If this were Lupin he’d be drunk already; but this wasn’t Lupin, it wasn’t even Yokohama, and Dazai had never had a legal ID and never had any use for fake ones. The bars under the port mafia’s protection never refused to serve him anything. Yui didn’t know who he was, though. Maybe she didn’t even know what the port mafia was.
It was refreshing, in a way. Dazai didn’t often meet people whose opinion of him was based strictly on outside appearance and a short-term take on his personality. He contented himself with watching Yui from the corner of his eyes as he ate his food and tried to regain some of the energy he’d lost, thanking heavens for tall girls with fat hips.
He was snapped out of his rêverie by the hand that slammed down onto the counter with almost enough strength to make the wood splinter.
“What,” Chuuya hissed into his ear, “did I tell you?”
“You’ll have to be more precise—”
Chuuya groaned loudly, grabbing Dazai’s collar and apparently readying himself to shove him straight through a wall in his frustration, so Dazai raised both of his hands in surrender.
“I only moved from the booth to here!” he protested. “Nothing more.”
“You shouldn’t have moved at all.”
“Ask Yui-chan, Chuuya. I was a model customer.”
Chuuya’s mouth opened, then snapped shut in confusion. “Who the fuck is Yui-chan?”
“That would be me,” Yui answered. She was leaning over the counter some distance away, holding a cigarette in front of her lips and looking at the both of them in curiosity. She’d let her long hair down from the bun she had it in a minute ago, and it splayed over her hunched shoulders beautifully.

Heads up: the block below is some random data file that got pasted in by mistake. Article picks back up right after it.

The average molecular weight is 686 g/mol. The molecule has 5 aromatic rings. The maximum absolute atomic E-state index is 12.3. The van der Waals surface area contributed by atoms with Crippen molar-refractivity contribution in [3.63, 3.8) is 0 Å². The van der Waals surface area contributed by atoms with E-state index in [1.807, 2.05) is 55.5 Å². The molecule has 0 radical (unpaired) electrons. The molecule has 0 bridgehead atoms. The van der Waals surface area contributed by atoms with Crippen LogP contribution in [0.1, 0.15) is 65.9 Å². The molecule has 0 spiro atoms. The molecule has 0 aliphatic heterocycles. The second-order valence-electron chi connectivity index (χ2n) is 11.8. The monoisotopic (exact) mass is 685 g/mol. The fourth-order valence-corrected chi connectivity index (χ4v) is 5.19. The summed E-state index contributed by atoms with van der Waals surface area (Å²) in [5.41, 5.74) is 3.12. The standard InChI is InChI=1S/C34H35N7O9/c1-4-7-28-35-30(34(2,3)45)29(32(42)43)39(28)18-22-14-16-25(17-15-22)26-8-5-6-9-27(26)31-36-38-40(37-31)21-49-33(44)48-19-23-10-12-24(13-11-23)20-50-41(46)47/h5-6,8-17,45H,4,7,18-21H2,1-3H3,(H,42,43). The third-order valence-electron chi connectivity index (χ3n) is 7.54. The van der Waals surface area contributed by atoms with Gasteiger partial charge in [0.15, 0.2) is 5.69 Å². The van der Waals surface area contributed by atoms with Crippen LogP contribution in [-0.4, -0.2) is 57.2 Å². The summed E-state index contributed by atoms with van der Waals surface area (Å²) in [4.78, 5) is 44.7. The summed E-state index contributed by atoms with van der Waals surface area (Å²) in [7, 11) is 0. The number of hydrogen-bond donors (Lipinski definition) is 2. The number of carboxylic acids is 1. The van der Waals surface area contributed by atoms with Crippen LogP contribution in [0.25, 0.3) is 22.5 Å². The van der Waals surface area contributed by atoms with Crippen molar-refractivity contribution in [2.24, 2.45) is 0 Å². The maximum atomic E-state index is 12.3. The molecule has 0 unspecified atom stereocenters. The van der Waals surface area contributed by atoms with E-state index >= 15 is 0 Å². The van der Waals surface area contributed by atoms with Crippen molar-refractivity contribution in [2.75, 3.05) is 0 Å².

Dazai really wasn’t going to be able to rid himself of that stupid, childish blush on his face while in her presence.
“Oh,” Chuuya said simply, releasing Dazai’s collar. He straightened up and then bowed his head in her direction, strangely polite. “Sorry about that, Miss.”
“No problem,” Yui grinned back. “And don’t call me Miss, Yui’s just fine. You’re both staying in the yellow room, right?”
Dazai snatched Chuuya’s hat from his head and answered, “Yes, we are,” satisfied when Chuuya turned furious blue eyes back to him. He set the hat on his own head.
“Cool,” Yui said. “We’re off season and everything so it’s just the two of you, as you can see.” Dazai tore his gaze away from Chuuya to look at her—she gestured around the empty restaurant and chuckled. “You guys enjoy the water, all right?”
Chuuya nodded at her again, still with that weird, withdrawn expression on his face. He looked almost shy.
Dazai didn’t get time to question it, because Chuuya asked him, “Did you eat?”
“Yes, mother,” Dazai replied. “I even had dessert and coffee.”
“Call me that again and I’ll kill you. And fuck you, you never fucking sleep when you get coffee after six…”